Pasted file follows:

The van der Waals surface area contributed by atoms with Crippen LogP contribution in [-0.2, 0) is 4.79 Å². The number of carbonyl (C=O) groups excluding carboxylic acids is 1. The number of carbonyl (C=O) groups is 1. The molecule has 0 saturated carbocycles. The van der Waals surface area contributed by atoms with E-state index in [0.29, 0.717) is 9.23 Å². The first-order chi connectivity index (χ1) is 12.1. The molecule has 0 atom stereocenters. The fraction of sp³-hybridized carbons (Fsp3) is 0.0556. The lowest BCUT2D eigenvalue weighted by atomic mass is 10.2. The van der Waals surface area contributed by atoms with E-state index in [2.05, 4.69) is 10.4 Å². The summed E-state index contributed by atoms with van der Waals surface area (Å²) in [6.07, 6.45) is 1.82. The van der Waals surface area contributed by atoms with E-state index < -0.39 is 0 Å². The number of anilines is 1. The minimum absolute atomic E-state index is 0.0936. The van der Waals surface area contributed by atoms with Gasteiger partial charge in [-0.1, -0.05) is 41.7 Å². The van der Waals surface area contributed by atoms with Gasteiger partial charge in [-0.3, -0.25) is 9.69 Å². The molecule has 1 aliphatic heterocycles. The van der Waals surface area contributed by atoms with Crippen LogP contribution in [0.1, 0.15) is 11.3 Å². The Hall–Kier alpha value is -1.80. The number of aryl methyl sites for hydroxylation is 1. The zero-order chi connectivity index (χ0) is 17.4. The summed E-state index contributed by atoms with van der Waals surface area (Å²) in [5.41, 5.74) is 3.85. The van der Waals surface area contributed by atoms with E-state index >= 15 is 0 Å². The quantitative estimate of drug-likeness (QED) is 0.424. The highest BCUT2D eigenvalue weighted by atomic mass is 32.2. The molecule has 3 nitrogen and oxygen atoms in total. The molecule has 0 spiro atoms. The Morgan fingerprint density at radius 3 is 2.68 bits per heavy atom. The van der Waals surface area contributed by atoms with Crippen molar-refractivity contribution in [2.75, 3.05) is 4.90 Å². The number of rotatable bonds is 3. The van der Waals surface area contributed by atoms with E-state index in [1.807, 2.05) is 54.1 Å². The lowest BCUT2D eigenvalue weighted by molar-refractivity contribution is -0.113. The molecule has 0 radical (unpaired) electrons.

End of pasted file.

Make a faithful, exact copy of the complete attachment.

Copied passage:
The van der Waals surface area contributed by atoms with Crippen LogP contribution in [-0.2, 0) is 4.79 Å². The number of carbonyl (C=O) groups excluding carboxylic acids is 1. The number of carbonyl (C=O) groups is 1. The molecule has 0 saturated carbocycles. The van der Waals surface area contributed by atoms with E-state index in [0.29, 0.717) is 9.23 Å². The first-order chi connectivity index (χ1) is 12.1. The molecule has 0 atom stereocenters. The fraction of sp³-hybridized carbons (Fsp3) is 0.0556. The lowest BCUT2D eigenvalue weighted by atomic mass is 10.2. The van der Waals surface area contributed by atoms with E-state index in [2.05, 4.69) is 10.4 Å². The summed E-state index contributed by atoms with van der Waals surface area (Å²) in [6.07, 6.45) is 1.82. The van der Waals surface area contributed by atoms with E-state index < -0.39 is 0 Å². The number of anilines is 1. The minimum absolute atomic E-state index is 0.0936. The van der Waals surface area contributed by atoms with Gasteiger partial charge in [-0.1, -0.05) is 41.7 Å². The van der Waals surface area contributed by atoms with Gasteiger partial charge in [-0.3, -0.25) is 9.69 Å². The molecule has 1 aliphatic heterocycles. The van der Waals surface area contributed by atoms with Crippen LogP contribution in [0.1, 0.15) is 11.3 Å². The Hall–Kier alpha value is -1.80. The number of aryl methyl sites for hydroxylation is 1. The zero-order chi connectivity index (χ0) is 17.4. The summed E-state index contributed by atoms with van der Waals surface area (Å²) in [5.41, 5.74) is 3.85. The van der Waals surface area contributed by atoms with E-state index >= 15 is 0 Å². The quantitative estimate of drug-likeness (QED) is 0.424. The highest BCUT2D eigenvalue weighted by atomic mass is 32.2. The molecule has 3 nitrogen and oxygen atoms in total. The molecule has 0 spiro atoms. The Morgan fingerprint density at radius 3 is 2.68 bits per heavy atom. The van der Waals surface area contributed by atoms with Crippen molar-refractivity contribution in [2.75, 3.05) is 4.90 Å². The number of rotatable bonds is 3. The van der Waals surface area contributed by atoms with E-state index in [1.807, 2.05) is 54.1 Å². The lowest BCUT2D eigenvalue weighted by molar-refractivity contribution is -0.113. The molecule has 0 radical (unpaired) electrons.